Waterfowl Commonly Seen in Practice

Pilgrim geese

Pilgrim Goose

Traditionally thought to have come to America with the pilgrims, the pilgrim goose, as we know it, is a relatively new breed.

Pilgrims are medium-sized geese, weighing 5.9-6.4 kg (13-14 lb) at maturity. The pilgrim goose is described as an “auto-sexing breed” because sexual dimorphism based on coloration occurs in goslings and mature adults.

  • Day-old males are silver-yellow with light-colored bills. Females are olive-gray with their darker bills.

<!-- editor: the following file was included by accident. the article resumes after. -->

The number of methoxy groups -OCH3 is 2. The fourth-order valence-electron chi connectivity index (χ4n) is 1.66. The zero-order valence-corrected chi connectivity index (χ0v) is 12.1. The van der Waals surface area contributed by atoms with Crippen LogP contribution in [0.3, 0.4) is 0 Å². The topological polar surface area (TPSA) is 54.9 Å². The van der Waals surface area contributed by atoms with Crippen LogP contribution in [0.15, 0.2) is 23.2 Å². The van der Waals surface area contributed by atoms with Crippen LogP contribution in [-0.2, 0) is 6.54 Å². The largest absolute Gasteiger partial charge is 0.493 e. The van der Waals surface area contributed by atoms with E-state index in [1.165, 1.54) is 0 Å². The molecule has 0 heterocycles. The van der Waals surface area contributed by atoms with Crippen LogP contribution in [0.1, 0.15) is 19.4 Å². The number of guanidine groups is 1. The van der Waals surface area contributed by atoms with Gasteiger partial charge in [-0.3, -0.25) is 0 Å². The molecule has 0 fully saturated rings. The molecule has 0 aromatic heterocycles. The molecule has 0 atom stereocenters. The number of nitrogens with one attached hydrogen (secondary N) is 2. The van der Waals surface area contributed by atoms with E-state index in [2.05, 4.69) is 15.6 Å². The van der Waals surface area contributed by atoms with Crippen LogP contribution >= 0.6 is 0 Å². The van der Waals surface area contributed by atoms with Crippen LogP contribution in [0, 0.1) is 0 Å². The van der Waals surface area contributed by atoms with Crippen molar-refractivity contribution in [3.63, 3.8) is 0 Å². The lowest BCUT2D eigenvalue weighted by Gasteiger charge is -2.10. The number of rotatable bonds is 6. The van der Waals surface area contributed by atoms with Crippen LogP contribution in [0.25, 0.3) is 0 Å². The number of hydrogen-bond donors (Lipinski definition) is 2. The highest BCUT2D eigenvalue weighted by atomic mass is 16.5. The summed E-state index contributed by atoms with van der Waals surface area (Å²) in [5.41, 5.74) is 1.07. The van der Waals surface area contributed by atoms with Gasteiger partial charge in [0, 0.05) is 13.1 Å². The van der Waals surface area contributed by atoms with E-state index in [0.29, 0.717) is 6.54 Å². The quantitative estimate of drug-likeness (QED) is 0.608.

• Adult ganders are mostly white, usually with gray rumps (which are covered by the wings). Mature geese (females) are a soft dove gray with variable amounts of white in their faces. Eyes are blue in ganders and dark brown in geese.
  • Bills and legs are orange in both sexes.

The pilgrim goose is a calm, quiet, personable bird.

Image by ‘scillystuff’


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To cite this page: Pollock C. Waterfowl commonly seen in practice. December 19, 2012. LafeberVet Web site. Available at https://lafeber.com/vet/waterfowl-commonly-seen-in-practice/